We note Bruce Golding's declaration of readiness to testify before the ongoing commission of enquiry into the 2010 security operation in Tivoli Gardens, conducted on his orders, to hunt for crime boss and community strongman Christopher Coke, during which more than 70 people died - many of the deaths, it is claimed, being extra-judicial killings by the security forces.
"My statement is being prepared for submission to the commission," Mr Golding told this newspaper, with its implicit promise to be a witness of truth.
This is important, not only because of Mr Golding's pivotal role in those events, but the insights that he can provide will help this enquiry to be of real value to Jamaica by preventing other Tivolis from happening, which means removing the conditions from Tivoli Gardens and elsewhere that make these things possible.
Mr Golding, it is recalled, was Jamaica's prime minister at the time of the Tivoli crisis, at the helm of an administration that for nine months resisted America's attempt to extradite Coke for drug and gunrunning offences. Having relented in the face of pressure, it was he who ordered the state of emergency under which the security forces operated, after Coke's militia firebombed police stations and barricaded the community to prevent their boss' capture.
The former prime minister is important to understanding the Tivoli affair in other important ways. He is a politician of long vintage who, in the past, has spoken eloquently on and spoken out against a cozy coexistence between parties/politicians and the criminal hard men who corralled votes and maintained those zones of political exclusion that Jamaicans call garrisons.
Indeed, at the time of the Tivoli incident Mr Golding was the MP for West Kingston, of which Tivoli Gardens, a community politically loyal to the Jamaica Labour Party, was its heartland. It was here, too, that Coke maintained a base of operation and acted as overlord. The circumstance suggests a duality of authority, in an arrangement in which Tivoli Gardens functioned only nominally, or so it appeared, as part of the State.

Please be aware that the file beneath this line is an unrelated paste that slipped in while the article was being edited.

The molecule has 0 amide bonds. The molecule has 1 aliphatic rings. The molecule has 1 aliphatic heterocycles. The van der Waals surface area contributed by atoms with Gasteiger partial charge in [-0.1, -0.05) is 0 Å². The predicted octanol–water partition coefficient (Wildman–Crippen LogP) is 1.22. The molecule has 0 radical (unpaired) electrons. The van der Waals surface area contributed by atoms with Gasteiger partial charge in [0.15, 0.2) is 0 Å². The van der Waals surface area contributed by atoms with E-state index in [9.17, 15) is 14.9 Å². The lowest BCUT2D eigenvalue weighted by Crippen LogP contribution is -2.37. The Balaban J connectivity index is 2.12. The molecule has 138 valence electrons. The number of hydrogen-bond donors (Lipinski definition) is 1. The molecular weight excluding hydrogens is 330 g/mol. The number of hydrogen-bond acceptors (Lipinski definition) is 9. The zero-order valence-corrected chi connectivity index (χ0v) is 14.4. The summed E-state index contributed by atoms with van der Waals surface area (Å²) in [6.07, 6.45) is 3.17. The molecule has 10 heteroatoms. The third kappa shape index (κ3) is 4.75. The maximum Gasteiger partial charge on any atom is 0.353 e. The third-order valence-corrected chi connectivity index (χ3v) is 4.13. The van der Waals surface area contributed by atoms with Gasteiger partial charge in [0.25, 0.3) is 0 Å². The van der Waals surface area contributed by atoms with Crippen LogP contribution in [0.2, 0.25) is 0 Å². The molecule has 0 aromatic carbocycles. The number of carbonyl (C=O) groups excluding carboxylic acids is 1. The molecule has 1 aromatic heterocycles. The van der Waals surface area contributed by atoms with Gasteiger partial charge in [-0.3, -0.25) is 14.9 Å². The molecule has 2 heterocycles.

BREAKING THE GRIP
Mr Golding's understanding of these issues should help the commissioners, should they apply the full interpretation of their mandate, and Jamaica to focus on pathways out of this conundrum of political relationships that has constrained the country's social and economic advancement. For while they may not be as powerful a criminal organisation as the west Kingston area, there are several communities across Jamaica with many of the characteristics of Tivoli Gardens, including the rule of petty overlords.
Breaking the grip of the criminals and fully reintegrating them into the Jamaican state will require the State exerting its legitimacy, not only through its coercive power, but also by winning people's trust. It can start at the Tivoli enquiry.
It is not only for Mr Golding to tell the broad truth, but all representatives of the State, high or low, who were part of the process and who are called on to testify. If errors were made in the operation, they should be explored and acknowledged. If persons should be held to account, so be it. We believe that Jamaica's democracy and its institutions are sufficiently resilient to endure this scrutiny.
But if such actions are to have real worth, the Tivoli enquiry should be Jamaica's rallying cry of "never again" and a march against the garrisons, wherever they exist.